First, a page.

Jury's life or death decision on child killer

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The Independent Online
Having convicted Susan Smith of first-degree murder, a jury in Union, South Carolina, will decide this week whether she should spend the rest of her life behind bars or die in the state's electric chair for deliberately killing her two children.

The panel of nine men and three women needed only two and a half hours to reach their "guilty" verdict, dashing defence hopes they would conclude that Smith had lost control of her actions and was guilty only of involuntary manslaughter when she sent her car rolling into a lake last 25 October, with her sons, three-year-old Michael and Alex, 14 months, strapped on to the back seat.

Only once did the jurors interrupt their deliberations, to ask to be shown once more the macabre television tapes of Smith tearfully appealing for her children's safe return in the days after she had drowned them, pretending they had been abducted by a black carjacker.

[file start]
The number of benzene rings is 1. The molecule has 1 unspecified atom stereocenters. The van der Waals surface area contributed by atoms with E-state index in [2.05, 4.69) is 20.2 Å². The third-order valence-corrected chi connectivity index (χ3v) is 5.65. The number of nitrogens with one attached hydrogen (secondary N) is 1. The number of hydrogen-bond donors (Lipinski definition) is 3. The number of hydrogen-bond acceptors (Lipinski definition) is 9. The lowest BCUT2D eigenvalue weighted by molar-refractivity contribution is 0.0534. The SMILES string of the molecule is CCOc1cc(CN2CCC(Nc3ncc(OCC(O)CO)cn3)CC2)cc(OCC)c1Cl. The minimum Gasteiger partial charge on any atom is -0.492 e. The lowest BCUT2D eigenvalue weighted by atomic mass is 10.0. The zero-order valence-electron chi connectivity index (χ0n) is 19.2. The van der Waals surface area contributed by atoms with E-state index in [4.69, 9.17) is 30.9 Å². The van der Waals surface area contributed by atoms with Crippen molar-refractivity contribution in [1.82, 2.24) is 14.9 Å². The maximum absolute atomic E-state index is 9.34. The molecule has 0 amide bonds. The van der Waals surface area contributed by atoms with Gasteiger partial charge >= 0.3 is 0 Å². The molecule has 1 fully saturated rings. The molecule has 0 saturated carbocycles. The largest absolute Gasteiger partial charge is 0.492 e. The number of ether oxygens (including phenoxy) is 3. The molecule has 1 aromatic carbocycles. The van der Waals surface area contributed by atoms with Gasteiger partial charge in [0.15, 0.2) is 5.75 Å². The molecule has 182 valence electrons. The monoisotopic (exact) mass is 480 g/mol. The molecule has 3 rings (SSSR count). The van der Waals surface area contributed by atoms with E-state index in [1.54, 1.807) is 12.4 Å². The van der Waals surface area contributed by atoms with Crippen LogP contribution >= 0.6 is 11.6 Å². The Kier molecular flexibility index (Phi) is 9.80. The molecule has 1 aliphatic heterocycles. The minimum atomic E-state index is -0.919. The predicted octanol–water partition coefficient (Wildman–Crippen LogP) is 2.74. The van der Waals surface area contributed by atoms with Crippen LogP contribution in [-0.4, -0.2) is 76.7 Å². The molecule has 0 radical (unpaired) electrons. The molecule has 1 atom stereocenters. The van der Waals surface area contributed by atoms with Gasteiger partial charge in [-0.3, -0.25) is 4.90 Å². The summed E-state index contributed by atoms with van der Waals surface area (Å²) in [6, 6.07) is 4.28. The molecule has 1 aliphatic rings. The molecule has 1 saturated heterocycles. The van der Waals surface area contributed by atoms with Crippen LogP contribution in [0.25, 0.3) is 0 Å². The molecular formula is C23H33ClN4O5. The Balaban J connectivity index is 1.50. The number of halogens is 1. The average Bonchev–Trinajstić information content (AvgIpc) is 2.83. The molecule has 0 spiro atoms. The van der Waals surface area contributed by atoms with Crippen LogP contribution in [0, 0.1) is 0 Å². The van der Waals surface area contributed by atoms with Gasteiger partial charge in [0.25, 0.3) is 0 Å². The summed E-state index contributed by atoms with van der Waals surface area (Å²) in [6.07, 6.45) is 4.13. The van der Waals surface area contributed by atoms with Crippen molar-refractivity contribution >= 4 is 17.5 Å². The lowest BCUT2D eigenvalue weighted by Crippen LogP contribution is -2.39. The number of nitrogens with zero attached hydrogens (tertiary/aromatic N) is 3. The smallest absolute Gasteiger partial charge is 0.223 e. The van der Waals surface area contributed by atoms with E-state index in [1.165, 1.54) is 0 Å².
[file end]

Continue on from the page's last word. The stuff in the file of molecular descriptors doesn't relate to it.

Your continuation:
Afterwards her lawyer, David Bruck, played down the setback, saying both he and his 23-year-old client were anything but surprised. "She expected this, I expected this," Mr Bruck said. "For months Susan has been willing to plead guilty, so this is exactly what we thought would happen." Beyond question, however, the prospect of the first execution of a woman in South Carolina for half a century has moved closer.

As she listened to the verdict, the pale, bespectacled woman began shaking and had to be supported by her attorneys. Her distraught mother covered her face with her hands. Across the hushed courtroom, Smith's former husband David, who wants his former wife to die for killing their sons, watched impassively, a photo of his two dead children in his shirt pocket.

All now depends on the second, "penalty phase" of the trial, in which the jurors who convicted Smith will decide her punishment. The judge must follow their recommendation in handing down his sentence. But if the jurors do send her to the electric chair, South Carolina law stipulates their decision must be unanimous.

The 12-day trial has produced embarrassment and anguish enough for the close-knit town of 10,000 people, amid gothic tales of sexual molestation, adultery and incest. More is expected this week as the prosecution and defence produce more evidence.

"We are looking forward to the next stage," said Tommy Pope, the prosecutor, who has brushed aside many local misgivings over his relentless pursuit of the death penalty.